[del.icio.us] [Digg] [Facebook] [Google] [MySpace] [Slashdot] [StumbleUpon] [Yahoo!]

This entry was posted on Friday, December 12th, 2008 at 5:09 pm and is filed under Etc., Uncategorized. You can follow any responses to this entry through the RSS 2.0 feed. You can leave a response, or trackback from your own site.

3 Responses to “Does Diversity Lead to More Driving?”

  1. Peter Says:

    so, if i understand the last paragraph correctly, and i’m far from sure i do, then we’re suggesting that driving is anti-social, thus anti-driving….si?

  2. Peter Says:

    duh….anti-social, thus anti-human?

  3. Richard Green Says:

    Huh, my subjective personal observations in Australia saw completely different correlation, unrelated to the causation.

    Since the source of ethnic diversity in Australia has always been migration, and migrants rarely came from car cultures, they tend to settle where public transport was good….and then use it.

Leave a Reply

Traffic Tom Vanderbilt

How We Drive is the companion blog to Tom Vanderbilt’s New York Times bestselling book, Traffic: Why We Drive the Way We Do (and What It Says About Us), published by Alfred A. Knopf in the U.S. and Canada, Penguin in the U.K, and in languages other than English by a number of other fine publishers worldwide.

Please send tips, news, research papers, links, photos (bad road signs, outrageous bumper stickers, spectacularly awful acts of driving or parking or anything traffic-related), or ideas for my Slate.com Transport column to me at: info@howwedrive.com.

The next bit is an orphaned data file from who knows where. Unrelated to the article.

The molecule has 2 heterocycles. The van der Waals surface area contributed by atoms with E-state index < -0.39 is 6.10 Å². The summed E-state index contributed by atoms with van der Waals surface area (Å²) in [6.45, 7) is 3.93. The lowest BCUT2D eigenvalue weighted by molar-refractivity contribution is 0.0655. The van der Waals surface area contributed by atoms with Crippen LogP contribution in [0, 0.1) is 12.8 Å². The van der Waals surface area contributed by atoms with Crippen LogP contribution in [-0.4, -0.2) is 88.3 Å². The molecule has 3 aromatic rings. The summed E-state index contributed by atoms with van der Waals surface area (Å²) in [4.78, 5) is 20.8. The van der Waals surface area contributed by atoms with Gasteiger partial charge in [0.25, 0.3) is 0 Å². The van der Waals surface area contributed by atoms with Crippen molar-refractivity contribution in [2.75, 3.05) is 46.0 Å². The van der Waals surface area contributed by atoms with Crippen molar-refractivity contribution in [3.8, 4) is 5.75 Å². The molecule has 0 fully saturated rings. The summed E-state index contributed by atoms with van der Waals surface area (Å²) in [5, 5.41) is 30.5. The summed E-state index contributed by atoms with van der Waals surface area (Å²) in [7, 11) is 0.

For publicity inquiries, please contact Kate Runde at Vintage: krunde@randomhouse.com.

For editorial inquiries, please contact Zoe Pagnamenta at The Zoe Pagnamenta Agency: zoe@zpagency.com.

For speaking engagement inquiries, please contact
Kim Thornton at the Random House Speakers Bureau: rhspeakers@randomhouse.com.

Order Traffic from:

Amazon | B&N | Borders
Random House | Powell’s

[del.icio.us] [Digg] [Facebook] [Google] [MySpace] [Slashdot] [StumbleUpon] [Yahoo!]
U.S. Paperback UK Paperback
Traffic UK
Drive-on-the-left types can order the book from Amazon.co.uk.

For UK publicity enquiries please contact Rosie Glaisher at Penguin.

Upcoming Talks

April 9, 2008.
California Office of Traffic Safety Summit
San Francisco, CA.

May 19, 2009
University of Minnesota Center for Transportation Studies
Bloomington, MN

June 23, 2009
Driving Assessment 2009
Big Sky, Montana

June 26, 2009
PRI World Congress
Rotterdam, The Netherlands

June 27, 2009
Day of Architecture
Utrecht, The Netherlands

July 13, 2009
Association of Transportation Safety Information Professionals (ATSIP)
Phoenix, AZ.

August 12-14
Texas Department of Transportation “Save a Life Summit”
San Antonio, Texas

September 2, 2009
Governors Highway Safety Association Annual Meeting
Savannah, Georgia

September 11, 2009
Oregon Transportation Summit
Portland, Oregon

October 8
Honda R&D Americas
Raymond, Ohio

October 10-11
INFORMS Roundtable